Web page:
|Red eft, courtesy of Vermont Fish and Wildlife.|
In the past week or two I've indulged in evening walks. They are by definition very different from morning ones: The light is fading instead of brightening, the breeze quiets to a whisper, stars begin to show up in the darker segments of the sky. This week there's the arc of a waxing (growing) moon, too; when it's full, we'll start the countdown of another month left before we have to watch for early frosts. But not yet.
Still, the evenings can be chilly here on the mountain ridge. I saw a skunk hump across the road two nights ago, fur fluffed up for warmth. It crossed where I saw the porcupine last week. With this year's questions and hypotheses, I make a guess that the marshy area that lies on both sides of this stretch of road is more than a deer path (I've seen their tracks, no need to guess that part), is also -- maybe because its vegetation is low and soft -- a path for other mammals.
The chill of the evening caused one "crossing creature" to be stranded on the cold road a few evenings ago. Its bright red skin and delicate limbs fascinated me. Definitely a red eft, the juvenile stage of the Eastern spotted newt. Without enough air or land warmth, and without the ability to make its own, the creature stood still, about a quarter of the way across the road. Car alert! Hazardous crossing!
Well, of course talking to it wasn't any use. I tenderly lifted it onto my palm -- the warmth turned the eft into a lively squirming tangle of legs and tail almost immediately, and I had to hurry across the road to release it before my fingers -- so much larger than its limbs! -- would damage it. It immediately hurried into the greenery, vanishing at once. Then I finished my walk, happy to have seen something that so rarely crossed paths with me.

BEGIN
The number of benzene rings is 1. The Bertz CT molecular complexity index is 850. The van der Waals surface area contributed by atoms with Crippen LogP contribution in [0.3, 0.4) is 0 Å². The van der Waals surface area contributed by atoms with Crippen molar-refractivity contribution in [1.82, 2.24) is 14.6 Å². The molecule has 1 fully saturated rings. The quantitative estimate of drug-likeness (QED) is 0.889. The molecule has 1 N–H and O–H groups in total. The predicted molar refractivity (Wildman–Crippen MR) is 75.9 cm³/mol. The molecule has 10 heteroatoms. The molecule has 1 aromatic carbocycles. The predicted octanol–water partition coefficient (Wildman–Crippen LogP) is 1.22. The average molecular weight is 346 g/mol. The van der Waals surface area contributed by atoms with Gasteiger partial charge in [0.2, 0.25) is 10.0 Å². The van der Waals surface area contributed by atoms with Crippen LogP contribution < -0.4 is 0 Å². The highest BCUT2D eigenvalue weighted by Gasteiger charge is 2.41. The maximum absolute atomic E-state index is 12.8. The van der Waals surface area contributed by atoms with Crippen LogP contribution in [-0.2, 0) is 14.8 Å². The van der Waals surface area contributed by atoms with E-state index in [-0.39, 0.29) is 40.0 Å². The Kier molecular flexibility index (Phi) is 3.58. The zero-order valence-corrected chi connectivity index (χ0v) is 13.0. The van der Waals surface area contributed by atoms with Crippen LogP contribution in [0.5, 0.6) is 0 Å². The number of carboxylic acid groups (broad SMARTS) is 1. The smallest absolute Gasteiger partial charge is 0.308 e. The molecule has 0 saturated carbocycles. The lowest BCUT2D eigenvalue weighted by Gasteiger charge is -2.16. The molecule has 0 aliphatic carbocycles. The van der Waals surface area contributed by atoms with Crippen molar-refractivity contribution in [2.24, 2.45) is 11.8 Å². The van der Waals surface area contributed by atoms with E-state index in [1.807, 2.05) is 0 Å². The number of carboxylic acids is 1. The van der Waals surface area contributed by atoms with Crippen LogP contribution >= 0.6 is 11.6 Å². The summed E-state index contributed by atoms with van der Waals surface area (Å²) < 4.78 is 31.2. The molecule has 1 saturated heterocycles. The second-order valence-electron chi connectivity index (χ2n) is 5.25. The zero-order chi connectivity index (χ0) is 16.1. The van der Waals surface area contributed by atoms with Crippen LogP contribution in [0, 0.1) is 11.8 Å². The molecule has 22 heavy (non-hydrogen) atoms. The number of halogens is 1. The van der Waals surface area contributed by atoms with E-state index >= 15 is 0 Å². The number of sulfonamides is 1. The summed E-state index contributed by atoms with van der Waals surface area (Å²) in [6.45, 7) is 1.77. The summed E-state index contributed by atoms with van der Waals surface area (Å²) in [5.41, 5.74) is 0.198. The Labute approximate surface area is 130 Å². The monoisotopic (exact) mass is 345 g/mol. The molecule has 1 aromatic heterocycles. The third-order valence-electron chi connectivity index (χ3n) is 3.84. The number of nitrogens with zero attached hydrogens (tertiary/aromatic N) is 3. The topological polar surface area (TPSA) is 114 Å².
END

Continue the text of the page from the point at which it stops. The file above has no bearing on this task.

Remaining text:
Jeff VanderMeer. It's a dystopian novel, set on a world or part of a world where an inventive "Company" has destroyed natural life and seeded the terrain with "biotechs" that can be very threatening and smart. The protagonist, Rachel, sets a new pattern in motion when she gives maternal attention to a bit of tech-made flesh that she takes home -- something that was clinging to the fur of a monster, and which becomes her pet, or her child ... she has "borne" it, and names it "Borne."
The powerful thread that ties the characters and their perils together in BORNE is a question: What is a person? If you love some creature, and it loves you in return, does it have personhood?
(I hasten to say the book does not appear to be indicating anything about the age of personhood for a human fetus or baby.)
Rachel, her friend Wick, and Borne become the testers of their world, determining whether compassionate survival is possible. I like the book; I'd recommend it to anyone curious and questioning and willing to suspend disbelief in what the future of Earth could be. Age 10 and up, I think. It will mean more to adults -- and to those who've read other dystopian novels -- but the tenderness and kindness embodied in VanderMeer's world, page after page, fit the book for skilled younger readers as well. I'm glad it was on that list of "7 Books to Read After ..." (see my earlier post).
Yes, this is how I feed the source of All Good Writing. By reading, exploring, and asking questions. Hope you have a few minutes to explore the rest of this writer's blog.